But history has taught us a myriad of ways to profit from a market in which housing prices are flat or even moving downward, for those of us savvy enough to listen. One of the largest factors that will turn a strong real estate market, where houses “fly off the shelf”, to a weak one, where houses literally have birthdays on the market, is the cost and availability of mortgage funds. The vast majority of homeowners do not buy houses with cash, they shop for a payment they can afford. One of the government’s favorite tools to curb inflation (which we have seen quite a bit of in recent years) is to raise interest rates. Thus, Harry Homebuyer’s income will dictate that he buy a less expensive house, exerting a downward pressure on housing prices. When mortgage criteria (credit score, etc . . . ) become more stringent, less people can qualify. This is a massive opportunity for Investors. If interest rates are at 12%, why not take over a 5% loan “subject-to”, and sell it with owner financing for 10%? You’ve created a “spread” with the interest rates, and are normally able to command a larger down payment because you can offer better terms than a bank can, and to many people to whom a bank would offer nothing. Where there’s a will, there’s a way!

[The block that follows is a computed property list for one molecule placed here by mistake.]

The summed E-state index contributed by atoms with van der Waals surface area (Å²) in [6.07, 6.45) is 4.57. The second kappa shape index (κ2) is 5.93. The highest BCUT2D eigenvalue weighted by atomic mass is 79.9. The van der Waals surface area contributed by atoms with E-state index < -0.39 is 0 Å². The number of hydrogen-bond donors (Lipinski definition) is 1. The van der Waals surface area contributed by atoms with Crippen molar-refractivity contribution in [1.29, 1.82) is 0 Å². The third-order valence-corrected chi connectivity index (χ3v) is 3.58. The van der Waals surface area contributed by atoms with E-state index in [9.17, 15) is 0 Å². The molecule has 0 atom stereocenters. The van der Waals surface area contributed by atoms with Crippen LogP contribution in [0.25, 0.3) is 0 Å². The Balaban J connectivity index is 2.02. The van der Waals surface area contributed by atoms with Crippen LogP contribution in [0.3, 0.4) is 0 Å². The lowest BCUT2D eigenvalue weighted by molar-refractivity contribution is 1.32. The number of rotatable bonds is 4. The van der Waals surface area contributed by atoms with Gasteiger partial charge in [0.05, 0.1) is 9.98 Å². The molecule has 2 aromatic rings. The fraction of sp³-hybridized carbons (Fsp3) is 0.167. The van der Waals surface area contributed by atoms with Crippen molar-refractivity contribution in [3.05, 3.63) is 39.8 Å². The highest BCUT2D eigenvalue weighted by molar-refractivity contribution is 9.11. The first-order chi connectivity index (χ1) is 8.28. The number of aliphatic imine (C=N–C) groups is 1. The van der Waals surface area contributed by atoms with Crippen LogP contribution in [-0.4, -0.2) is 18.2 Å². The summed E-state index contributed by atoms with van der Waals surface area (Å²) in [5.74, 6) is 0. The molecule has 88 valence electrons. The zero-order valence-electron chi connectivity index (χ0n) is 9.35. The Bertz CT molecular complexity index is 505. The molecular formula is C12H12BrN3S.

Lou Gimbutis, owner of Property Solutions, LLC, www.soldcarolina.com, has been buying and selling houses full-time since 2004, first in Michigan, then after moving to NC in 2007. He serves as Director of Education for the Metrolina Real Estate Investor’s Association.
BY BRAD BECKETT ON DECEMBER 10, 2019
While not exactly a sexy subject, this is interesting from a data & public health perspective. According to research from the NAHB’s Economics analysis of the Survey of Construction (SOC), about 9% of new single-family homes started in 2018 across America were served by individual wells and more than 16% have private septic systems. The SOC classifies community or shared water supply/wells as public water rather than individual wells.
BY BRAD BECKETT ON DECEMBER 9, 2019
We’ve covered this issue quite a bit over the past couple years. Now comes a new report from the National Apartment Association (NAA) that illustrates rent control’s potentially devastating effects on four major U.S. cities (Chicago, Denver, Portland Oregon, and Seattle). The NAA’s analysis hows these policies decrease housing supply, harm the condition of existing housing stock and lower property values (lowering tax revenues), limiting job growth and having a negative impact on local economies. Indeed…